What makes you happy?

Music and the chance to play what comes up in my head.

Initially a blues and jazz guitarist rooted in the sounds of the British blues and psychedelic explosion of the 60s and 70s, John has been a member of several bands in the same genre. While being part of a band and playing, creating and performing in a group was a formative experience, the music of those projects was never as meditative or as deep as it could have been due to the multiple musical influences of the band members. The Forgotten Art of Living was his first full length solo album with a record label, Sores (Sound+Matter). There have been other solo projects but those have been released privately on Bandcamp. The current album, ‘Where Footprints Meet Beacons’ also marks a shift in genre and instrumentation with earlier releases.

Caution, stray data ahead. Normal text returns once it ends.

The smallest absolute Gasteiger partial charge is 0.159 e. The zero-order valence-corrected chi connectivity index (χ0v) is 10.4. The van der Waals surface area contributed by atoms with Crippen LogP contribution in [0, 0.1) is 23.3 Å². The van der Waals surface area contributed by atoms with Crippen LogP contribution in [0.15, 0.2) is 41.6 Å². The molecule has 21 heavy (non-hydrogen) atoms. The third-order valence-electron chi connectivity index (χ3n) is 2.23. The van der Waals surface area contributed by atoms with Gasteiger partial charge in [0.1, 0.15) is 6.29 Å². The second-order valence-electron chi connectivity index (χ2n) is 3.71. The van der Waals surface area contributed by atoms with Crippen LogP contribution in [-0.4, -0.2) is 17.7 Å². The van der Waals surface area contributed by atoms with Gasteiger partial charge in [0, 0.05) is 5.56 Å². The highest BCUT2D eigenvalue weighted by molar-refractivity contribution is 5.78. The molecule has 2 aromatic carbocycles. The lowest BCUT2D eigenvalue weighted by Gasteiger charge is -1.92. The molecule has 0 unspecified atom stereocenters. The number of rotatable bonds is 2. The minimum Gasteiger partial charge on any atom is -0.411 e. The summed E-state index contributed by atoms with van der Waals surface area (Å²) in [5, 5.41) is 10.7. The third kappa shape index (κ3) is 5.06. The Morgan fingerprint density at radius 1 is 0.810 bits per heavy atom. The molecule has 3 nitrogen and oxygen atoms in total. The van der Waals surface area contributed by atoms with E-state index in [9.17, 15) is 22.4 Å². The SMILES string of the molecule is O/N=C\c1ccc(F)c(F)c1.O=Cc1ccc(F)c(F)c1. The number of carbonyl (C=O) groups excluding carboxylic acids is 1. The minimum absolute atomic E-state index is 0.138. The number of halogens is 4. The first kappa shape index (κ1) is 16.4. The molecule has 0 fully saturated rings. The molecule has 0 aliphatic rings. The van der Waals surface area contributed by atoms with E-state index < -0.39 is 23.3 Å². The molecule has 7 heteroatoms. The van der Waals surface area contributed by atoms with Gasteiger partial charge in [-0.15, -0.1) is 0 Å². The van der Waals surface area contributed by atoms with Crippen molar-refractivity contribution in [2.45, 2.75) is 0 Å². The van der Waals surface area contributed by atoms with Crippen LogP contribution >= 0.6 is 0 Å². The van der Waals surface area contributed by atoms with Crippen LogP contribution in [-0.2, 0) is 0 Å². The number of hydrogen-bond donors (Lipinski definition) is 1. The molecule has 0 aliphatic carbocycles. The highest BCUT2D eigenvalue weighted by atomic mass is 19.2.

While earlier projects have been blues, rock and jazz orientated and performed on guitar and loop based synthesizers or a full rock band, ‘Where Footprints Meet Beacons’ is performed on a custom built modular synthesizer in the Eurorack format as well as electric guitar. Similar in style to his previous album ‘The Forgotten Art of Living’ but with a gentler sound. No digital software instruments were used and no overdubs were made in the recording process. When patched creatively and purposefully by the musician such a system can become self-playing and capable of unforeseen happy musical accidents. The system is both analog and digital, incorporating elements of both East and West Coast synthesis as well as modern digital modules focused on random sequenceing and modulation, physical modelling synthesis and granular FX processing. Technical jargon aside, the unit is capable of creating self playing and evolving musical soundscapes, drones and lush ambient music to listen and jam and dream away to.